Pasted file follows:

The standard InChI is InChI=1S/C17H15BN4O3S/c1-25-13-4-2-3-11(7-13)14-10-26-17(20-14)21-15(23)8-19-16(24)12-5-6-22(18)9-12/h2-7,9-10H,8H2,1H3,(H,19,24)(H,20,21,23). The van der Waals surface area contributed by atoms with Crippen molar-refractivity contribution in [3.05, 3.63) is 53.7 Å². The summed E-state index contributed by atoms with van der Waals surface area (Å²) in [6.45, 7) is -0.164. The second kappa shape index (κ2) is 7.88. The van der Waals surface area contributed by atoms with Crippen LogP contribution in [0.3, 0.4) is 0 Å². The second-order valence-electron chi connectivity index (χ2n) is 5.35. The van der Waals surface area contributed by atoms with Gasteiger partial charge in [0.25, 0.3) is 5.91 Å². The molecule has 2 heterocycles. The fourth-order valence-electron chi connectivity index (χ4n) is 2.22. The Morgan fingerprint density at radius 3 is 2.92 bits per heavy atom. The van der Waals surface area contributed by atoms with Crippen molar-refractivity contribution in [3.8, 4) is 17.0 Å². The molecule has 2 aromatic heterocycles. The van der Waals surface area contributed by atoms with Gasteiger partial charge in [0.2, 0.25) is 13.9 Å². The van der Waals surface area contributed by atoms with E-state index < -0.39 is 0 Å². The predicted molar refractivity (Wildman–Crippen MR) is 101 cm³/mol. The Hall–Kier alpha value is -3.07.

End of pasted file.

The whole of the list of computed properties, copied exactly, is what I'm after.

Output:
The standard InChI is InChI=1S/C17H15BN4O3S/c1-25-13-4-2-3-11(7-13)14-10-26-17(20-14)21-15(23)8-19-16(24)12-5-6-22(18)9-12/h2-7,9-10H,8H2,1H3,(H,19,24)(H,20,21,23). The van der Waals surface area contributed by atoms with Crippen molar-refractivity contribution in [3.05, 3.63) is 53.7 Å². The summed E-state index contributed by atoms with van der Waals surface area (Å²) in [6.45, 7) is -0.164. The second kappa shape index (κ2) is 7.88. The van der Waals surface area contributed by atoms with Crippen LogP contribution in [0.3, 0.4) is 0 Å². The second-order valence-electron chi connectivity index (χ2n) is 5.35. The van der Waals surface area contributed by atoms with Gasteiger partial charge in [0.25, 0.3) is 5.91 Å². The molecule has 2 heterocycles. The fourth-order valence-electron chi connectivity index (χ4n) is 2.22. The Morgan fingerprint density at radius 3 is 2.92 bits per heavy atom. The van der Waals surface area contributed by atoms with Crippen molar-refractivity contribution in [3.8, 4) is 17.0 Å². The molecule has 2 aromatic heterocycles. The van der Waals surface area contributed by atoms with Gasteiger partial charge in [0.2, 0.25) is 13.9 Å². The van der Waals surface area contributed by atoms with E-state index < -0.39 is 0 Å². The predicted molar refractivity (Wildman–Crippen MR) is 101 cm³/mol. The Hall–Kier alpha value is -3.07.